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British Columbia How B.C.’s head of state Judith Guichon chose a minority government over an election

B.C. Lieutenant-Governor Judith Guichon is interviewed one last time before her term is over while in her office at Government House in Victoria on Thursday.

CHAD HIPOLITO/The Globe and Mail

Confronted with a rare decision to determine who would be premier of British Columbia last June − and swamped with conflicting constitutional advice − B.C. Lieutenant-Governor Judith Guichon says there was nothing then-premier Christy Clark could have said that would have persuaded her to call an election.

Ms. Guichon, in her first major interview about the events that led to the establishment of the province’s minority NDP government, said she had reached her decision to call on John Horgan to form a government before sitting down with Ms. Clark on the day that the Liberal government lost its grip on power.

“I think we knew at that point what the situation was. Nothing in the situation was going to change.”

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Ms. Guichon is only offering her account of that pivotal day now, as she completes her five-year term as Lieutenant-Governor. Her successor, Janet Austin, who has been chief executive of the Metro Vancouver YWCA since 2003, will be installed on April 24.

Ms. Clark spent 45 minutes in Ms. Guichon’s private office at Government House last June 29, trying to persuade the province’s unelected head of state to send British Columbians back to the polls.

Weeks earlier, the May 9 election had left the government in a state of paralysis. Ms. Clark’s Liberals, having governed for 16 years, were reduced to 44 seats − one seat short of a majority. The NDP under John Horgan won 41 seats, leaving three Green MLAs holding the balance of power.

After weeks of negotiations, the NDP and Greens announced a pact and toppled Ms. Clark’s government with a vote of non-confidence.

Upon losing the vote, the premier traveled to Government House to offer her resignation to Ms. Guichon, as convention required. Ms. Clark asked the Lieutenant-Governor to dissolve the newly elected Legislative Assembly, triggering another election.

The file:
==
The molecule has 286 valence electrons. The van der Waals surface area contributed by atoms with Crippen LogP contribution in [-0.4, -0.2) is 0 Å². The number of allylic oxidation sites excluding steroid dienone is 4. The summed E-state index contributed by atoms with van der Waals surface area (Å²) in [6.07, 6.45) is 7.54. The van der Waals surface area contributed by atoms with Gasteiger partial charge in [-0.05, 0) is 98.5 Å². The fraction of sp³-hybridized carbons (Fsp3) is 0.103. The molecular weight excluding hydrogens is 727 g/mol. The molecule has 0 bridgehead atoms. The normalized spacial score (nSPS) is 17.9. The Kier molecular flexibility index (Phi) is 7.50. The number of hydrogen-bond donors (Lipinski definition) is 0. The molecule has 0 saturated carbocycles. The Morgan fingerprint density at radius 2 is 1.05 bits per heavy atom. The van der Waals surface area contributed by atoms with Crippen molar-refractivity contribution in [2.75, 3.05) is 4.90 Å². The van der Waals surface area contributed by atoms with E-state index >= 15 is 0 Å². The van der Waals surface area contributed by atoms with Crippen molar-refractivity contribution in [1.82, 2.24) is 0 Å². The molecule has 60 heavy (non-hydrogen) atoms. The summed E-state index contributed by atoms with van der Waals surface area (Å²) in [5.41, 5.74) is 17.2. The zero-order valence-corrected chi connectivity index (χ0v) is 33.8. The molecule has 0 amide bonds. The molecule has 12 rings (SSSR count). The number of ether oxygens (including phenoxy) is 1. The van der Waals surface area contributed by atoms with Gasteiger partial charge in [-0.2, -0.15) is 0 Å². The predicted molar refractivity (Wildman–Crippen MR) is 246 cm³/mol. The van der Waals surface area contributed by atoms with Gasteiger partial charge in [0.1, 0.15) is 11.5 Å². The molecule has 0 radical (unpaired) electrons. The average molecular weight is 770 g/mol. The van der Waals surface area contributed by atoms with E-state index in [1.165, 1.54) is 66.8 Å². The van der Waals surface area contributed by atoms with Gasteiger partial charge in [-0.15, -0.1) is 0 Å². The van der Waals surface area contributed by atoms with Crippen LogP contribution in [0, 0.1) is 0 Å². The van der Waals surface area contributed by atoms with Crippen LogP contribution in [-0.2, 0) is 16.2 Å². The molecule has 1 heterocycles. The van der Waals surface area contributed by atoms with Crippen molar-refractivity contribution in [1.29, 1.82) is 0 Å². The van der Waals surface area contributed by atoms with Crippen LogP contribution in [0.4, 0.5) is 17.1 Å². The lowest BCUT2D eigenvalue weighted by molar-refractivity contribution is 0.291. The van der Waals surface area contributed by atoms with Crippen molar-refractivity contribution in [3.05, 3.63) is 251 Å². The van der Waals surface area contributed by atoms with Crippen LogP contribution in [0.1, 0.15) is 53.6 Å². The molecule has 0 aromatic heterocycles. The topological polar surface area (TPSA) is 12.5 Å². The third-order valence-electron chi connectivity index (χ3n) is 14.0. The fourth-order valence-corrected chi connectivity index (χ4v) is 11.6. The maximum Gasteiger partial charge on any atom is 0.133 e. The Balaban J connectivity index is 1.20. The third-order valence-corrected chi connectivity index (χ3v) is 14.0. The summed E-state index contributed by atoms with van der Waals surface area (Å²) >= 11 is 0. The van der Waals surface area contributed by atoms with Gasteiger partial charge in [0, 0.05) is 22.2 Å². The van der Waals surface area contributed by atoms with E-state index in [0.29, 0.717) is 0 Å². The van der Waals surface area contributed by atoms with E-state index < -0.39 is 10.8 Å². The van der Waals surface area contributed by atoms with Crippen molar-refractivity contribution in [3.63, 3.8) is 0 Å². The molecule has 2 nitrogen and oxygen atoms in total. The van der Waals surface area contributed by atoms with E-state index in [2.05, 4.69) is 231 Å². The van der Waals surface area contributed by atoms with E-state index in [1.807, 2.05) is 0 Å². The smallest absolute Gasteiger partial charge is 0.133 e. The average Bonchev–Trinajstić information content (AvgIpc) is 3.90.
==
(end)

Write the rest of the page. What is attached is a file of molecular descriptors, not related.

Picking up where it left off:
For a head of state to reject the advice of their first minister, under Canada’s constitutional monarchy, is no minor matter.

But it was within Ms. Guichon‘s authority to choose a different outcome. And although Ms. Clark argued that the NDP-Green alliance could not produce a stable government, the Lieutenant-Governor had concluded that the strongest constitutional precedents directed her to ask Mr. Horgan to try.

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“The option was pretty clear, that if you add up the numbers, there was an opportunity for those that decided they were going to work together. It comes down to sheer numbers,” she explained on Thursday.

Ms. Guichon said she had consulted widely and received a great deal of often-conflicting advice. But in the end, she was guided by “what’s best for the province. What ultimately would produce the best results for British Columbians. And what was fair and right.”

Although it was a dramatic moment in the province’s political history, Ms. Guichon sought to play down her role, describing it as just “a brief moment in time” in a rewarding term of service.

She would prefer to be remembered for her efforts to promote sustainable land stewardship among youth and her work to help build libraries in remote communities. She spoke warmly of the hundreds of volunteers who devote their hours to maintaining the gardens at Government House.

But the constitutional crisis that emerged from the 2017 B.C. election was well-timed, she said. In the year that Canada was marking its 150th anniversary as a country, she set out to travel to more than 150 schools to explain how Canada’s constitutional monarchy works. This proved to be an opportune lesson.

“Because we separate the head of government and the head of state then during these times of crisis, or if things are a little uncertain, we have that impartial outside view and, it worked,” she said. “When it was necessary to use that power, it worked.”

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Ms. Guichon, who describes herself as the “first cowboy” to occupy the vice-regal mansion in Victoria’s posh Rockland neighbourhood, said she is looking forward to returning to her ranch in the Nicola Valley next week.

“I’ve got a rocking chair, grandchildren, and a lot of books to read,” she said.

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